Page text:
President Donald Trump tweeted that “all agree the U.S. President has the complete power to pardon.” It’s true that the president has the constitutional power to issue pardons, but there are some limits to that power.
At the Conservative Political Action Conference, former Alaska Gov. Sarah Palin said that the Senate was “in violation of Article I, Section 9, Clause 7 of our U.S. Constitution” by […]
Expect January to be dominated by House-Senate wrangling over the final shape of the gargantuan bill to overhaul the nation’s health insurance system. Some opponents of the measures, though, are […]
Q: Is President Obama planning to have the military swear an oath to him rather than to the Constitution?
A: No, the "news report" that makes this claim is intended as satire.
Q: Can a convicted felon serve in elected office?
A: The Constitution allows a convicted felon, such as Alaska Sen. Ted Stevens, to be a member of Congress, even if in prison. It’s up to the Senate or House to decide who may serve. As for state offices, different laws apply in different places.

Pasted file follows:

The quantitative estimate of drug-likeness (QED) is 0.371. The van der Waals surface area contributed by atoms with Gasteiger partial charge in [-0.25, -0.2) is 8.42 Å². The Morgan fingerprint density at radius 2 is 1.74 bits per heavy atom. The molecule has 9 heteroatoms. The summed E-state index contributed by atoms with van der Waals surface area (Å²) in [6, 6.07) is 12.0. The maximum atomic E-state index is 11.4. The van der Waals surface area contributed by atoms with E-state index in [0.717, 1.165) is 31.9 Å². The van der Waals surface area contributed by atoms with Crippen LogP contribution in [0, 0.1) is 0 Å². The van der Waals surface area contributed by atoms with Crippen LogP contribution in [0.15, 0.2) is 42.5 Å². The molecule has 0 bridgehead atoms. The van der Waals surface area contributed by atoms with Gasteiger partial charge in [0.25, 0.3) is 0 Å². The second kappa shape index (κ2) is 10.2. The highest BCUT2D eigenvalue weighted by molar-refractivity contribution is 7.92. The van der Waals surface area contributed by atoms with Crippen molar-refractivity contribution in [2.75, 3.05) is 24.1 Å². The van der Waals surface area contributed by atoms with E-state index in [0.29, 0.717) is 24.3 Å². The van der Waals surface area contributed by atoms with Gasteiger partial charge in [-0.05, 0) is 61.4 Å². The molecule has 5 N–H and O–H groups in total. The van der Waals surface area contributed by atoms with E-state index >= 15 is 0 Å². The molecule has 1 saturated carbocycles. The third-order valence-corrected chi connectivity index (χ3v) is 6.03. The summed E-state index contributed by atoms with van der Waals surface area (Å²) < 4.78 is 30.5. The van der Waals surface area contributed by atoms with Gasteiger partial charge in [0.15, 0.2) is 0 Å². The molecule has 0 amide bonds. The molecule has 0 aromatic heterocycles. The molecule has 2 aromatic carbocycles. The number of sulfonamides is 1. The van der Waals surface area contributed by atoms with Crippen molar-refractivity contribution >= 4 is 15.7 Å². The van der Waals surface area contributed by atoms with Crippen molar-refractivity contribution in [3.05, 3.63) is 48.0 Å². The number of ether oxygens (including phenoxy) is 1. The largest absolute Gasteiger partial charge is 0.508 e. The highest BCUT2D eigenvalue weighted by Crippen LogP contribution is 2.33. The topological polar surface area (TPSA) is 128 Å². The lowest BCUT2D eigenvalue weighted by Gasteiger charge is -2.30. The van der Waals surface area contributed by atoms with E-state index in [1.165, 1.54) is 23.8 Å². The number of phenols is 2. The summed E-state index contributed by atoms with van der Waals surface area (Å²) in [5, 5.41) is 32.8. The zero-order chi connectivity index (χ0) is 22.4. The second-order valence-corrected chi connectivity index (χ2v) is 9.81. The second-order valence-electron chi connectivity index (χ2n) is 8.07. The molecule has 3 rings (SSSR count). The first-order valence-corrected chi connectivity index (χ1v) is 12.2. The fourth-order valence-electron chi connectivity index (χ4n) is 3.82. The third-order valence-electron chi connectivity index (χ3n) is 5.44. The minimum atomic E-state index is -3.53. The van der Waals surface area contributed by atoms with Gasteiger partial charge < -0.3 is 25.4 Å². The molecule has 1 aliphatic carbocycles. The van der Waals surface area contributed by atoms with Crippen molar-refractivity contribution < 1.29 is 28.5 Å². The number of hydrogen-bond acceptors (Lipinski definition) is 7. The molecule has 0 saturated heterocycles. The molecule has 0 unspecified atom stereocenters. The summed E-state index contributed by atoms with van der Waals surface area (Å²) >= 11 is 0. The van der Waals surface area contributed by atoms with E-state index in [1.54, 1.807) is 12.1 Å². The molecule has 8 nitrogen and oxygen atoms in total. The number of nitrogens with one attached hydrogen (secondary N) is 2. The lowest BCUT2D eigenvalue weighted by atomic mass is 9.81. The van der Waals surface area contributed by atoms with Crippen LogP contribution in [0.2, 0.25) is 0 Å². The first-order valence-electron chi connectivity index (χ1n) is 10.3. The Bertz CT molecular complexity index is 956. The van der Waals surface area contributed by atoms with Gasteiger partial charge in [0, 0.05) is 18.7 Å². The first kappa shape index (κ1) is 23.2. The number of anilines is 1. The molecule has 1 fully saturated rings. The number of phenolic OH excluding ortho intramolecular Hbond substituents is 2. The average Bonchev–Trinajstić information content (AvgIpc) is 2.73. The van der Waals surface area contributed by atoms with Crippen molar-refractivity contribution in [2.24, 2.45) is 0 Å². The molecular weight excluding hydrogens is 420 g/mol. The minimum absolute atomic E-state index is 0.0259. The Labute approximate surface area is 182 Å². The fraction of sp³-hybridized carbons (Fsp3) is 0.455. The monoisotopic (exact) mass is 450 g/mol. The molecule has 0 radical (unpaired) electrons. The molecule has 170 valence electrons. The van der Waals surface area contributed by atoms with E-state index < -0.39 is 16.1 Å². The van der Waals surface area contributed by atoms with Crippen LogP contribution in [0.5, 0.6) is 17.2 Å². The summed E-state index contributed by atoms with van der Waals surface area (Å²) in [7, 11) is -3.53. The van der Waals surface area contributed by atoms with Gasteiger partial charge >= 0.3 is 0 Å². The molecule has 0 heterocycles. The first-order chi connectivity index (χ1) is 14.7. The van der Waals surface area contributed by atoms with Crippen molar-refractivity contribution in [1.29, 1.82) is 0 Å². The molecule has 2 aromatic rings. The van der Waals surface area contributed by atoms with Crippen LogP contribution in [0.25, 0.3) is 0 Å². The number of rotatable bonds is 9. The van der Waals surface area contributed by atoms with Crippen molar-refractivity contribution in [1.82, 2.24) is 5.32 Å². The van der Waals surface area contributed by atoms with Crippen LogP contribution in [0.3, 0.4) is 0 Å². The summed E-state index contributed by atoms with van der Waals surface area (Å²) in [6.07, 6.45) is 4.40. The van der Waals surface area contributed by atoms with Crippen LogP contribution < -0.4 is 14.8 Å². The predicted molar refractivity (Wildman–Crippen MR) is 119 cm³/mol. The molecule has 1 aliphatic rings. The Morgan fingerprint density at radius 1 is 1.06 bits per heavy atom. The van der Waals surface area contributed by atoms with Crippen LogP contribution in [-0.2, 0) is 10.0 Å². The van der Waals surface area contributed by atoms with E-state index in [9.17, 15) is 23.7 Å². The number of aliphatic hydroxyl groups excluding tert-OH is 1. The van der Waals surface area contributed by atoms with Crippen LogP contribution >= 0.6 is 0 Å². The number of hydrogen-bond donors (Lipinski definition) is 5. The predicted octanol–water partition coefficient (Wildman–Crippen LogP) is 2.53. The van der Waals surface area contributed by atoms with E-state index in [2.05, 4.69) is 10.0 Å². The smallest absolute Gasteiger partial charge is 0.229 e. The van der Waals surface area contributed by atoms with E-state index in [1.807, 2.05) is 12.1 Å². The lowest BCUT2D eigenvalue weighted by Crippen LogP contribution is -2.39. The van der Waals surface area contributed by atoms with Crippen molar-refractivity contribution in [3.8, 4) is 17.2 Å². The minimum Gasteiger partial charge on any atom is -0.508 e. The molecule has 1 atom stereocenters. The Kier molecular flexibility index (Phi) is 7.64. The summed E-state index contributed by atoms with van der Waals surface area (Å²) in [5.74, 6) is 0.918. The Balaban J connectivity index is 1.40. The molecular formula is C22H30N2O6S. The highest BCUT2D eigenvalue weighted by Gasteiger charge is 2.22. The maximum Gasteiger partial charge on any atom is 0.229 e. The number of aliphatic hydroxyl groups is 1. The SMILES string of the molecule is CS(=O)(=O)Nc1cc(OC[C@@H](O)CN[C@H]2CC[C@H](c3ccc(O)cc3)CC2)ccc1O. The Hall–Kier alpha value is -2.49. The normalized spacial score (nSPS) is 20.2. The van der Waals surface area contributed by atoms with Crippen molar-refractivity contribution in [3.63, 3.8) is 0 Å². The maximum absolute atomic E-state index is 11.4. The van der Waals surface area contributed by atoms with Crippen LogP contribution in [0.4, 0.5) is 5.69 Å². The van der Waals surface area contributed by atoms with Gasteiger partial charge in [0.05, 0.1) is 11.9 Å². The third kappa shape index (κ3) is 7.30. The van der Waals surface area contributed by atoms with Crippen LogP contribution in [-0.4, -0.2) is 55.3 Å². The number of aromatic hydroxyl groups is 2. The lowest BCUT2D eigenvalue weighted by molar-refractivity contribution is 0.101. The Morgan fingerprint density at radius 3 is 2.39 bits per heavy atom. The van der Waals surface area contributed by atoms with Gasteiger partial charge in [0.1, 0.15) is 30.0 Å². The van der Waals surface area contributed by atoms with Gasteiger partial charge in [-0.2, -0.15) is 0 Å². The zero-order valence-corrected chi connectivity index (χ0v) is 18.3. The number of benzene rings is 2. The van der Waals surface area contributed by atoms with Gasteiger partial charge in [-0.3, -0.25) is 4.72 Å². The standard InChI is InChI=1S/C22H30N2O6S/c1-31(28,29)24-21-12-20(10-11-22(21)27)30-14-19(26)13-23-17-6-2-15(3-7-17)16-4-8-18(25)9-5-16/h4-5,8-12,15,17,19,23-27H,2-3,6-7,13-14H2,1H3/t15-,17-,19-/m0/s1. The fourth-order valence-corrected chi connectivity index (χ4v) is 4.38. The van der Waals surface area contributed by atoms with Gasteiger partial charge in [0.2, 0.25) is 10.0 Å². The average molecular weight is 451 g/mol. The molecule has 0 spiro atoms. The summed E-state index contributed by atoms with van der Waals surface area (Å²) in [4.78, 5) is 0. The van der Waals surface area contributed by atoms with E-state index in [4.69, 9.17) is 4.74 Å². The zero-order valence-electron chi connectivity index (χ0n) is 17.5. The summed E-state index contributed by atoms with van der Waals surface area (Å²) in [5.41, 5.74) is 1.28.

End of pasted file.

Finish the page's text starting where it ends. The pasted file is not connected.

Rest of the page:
Hundreds of readers have written us asking why we didn’t point out Joe Biden’s confusion of Articles I and II of the Constitution during his debate with Gov. Sarah Palin […]
Q: Can a person who is not constitutionally eligible for the office of president be in the line of succession?
A: Such a person can serve in an office that is in the line of succession, but he or she can't become president and would get skipped over if the presidency was vacated.
Q: Could former President Bill Clinton be vice president?
A: Probably not, but it’s an untested constitutional conundrum.
Q: Why does the U.S. have an Electoral College?
A: The framers of the Constitution didn’t trust direct democracy.
Q: Did President Bush call the Constitution a “goddamned piece of paper”?
A: Extremely unlikely. The Web site that reported those words has a history of quoting phony sources and retracting bogus stories.